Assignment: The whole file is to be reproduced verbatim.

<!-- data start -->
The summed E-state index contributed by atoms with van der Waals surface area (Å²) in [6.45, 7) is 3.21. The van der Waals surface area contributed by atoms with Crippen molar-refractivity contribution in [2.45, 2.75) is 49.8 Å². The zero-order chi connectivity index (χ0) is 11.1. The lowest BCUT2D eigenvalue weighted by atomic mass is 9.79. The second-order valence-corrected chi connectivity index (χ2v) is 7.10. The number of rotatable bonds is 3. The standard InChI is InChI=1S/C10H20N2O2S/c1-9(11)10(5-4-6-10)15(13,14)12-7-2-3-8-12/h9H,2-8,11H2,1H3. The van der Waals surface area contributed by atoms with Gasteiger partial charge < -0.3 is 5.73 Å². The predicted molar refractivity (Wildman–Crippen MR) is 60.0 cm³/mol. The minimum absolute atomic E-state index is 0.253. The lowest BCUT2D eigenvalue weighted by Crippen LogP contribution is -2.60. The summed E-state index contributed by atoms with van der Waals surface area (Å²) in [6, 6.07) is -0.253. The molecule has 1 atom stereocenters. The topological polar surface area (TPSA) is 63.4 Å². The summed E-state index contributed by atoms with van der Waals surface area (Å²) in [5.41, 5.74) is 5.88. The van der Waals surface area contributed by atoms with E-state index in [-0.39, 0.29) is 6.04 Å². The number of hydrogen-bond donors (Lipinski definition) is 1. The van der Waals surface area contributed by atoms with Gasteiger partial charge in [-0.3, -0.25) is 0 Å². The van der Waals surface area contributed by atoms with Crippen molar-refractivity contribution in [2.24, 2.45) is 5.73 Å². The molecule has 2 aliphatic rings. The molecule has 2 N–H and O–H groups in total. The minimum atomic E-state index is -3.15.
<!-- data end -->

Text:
The summed E-state index contributed by atoms with van der Waals surface area (Å²) in [6.45, 7) is 3.21. The van der Waals surface area contributed by atoms with Crippen molar-refractivity contribution in [2.45, 2.75) is 49.8 Å². The zero-order chi connectivity index (χ0) is 11.1. The lowest BCUT2D eigenvalue weighted by atomic mass is 9.79. The second-order valence-corrected chi connectivity index (χ2v) is 7.10. The number of rotatable bonds is 3. The standard InChI is InChI=1S/C10H20N2O2S/c1-9(11)10(5-4-6-10)15(13,14)12-7-2-3-8-12/h9H,2-8,11H2,1H3. The van der Waals surface area contributed by atoms with Gasteiger partial charge < -0.3 is 5.73 Å². The predicted molar refractivity (Wildman–Crippen MR) is 60.0 cm³/mol. The minimum absolute atomic E-state index is 0.253. The lowest BCUT2D eigenvalue weighted by Crippen LogP contribution is -2.60. The summed E-state index contributed by atoms with van der Waals surface area (Å²) in [6, 6.07) is -0.253. The molecule has 1 atom stereocenters. The topological polar surface area (TPSA) is 63.4 Å². The summed E-state index contributed by atoms with van der Waals surface area (Å²) in [5.41, 5.74) is 5.88. The van der Waals surface area contributed by atoms with E-state index in [-0.39, 0.29) is 6.04 Å². The number of hydrogen-bond donors (Lipinski definition) is 1. The van der Waals surface area contributed by atoms with Gasteiger partial charge in [-0.3, -0.25) is 0 Å². The van der Waals surface area contributed by atoms with Crippen molar-refractivity contribution in [2.24, 2.45) is 5.73 Å². The molecule has 2 aliphatic rings. The molecule has 2 N–H and O–H groups in total. The minimum atomic E-state index is -3.15.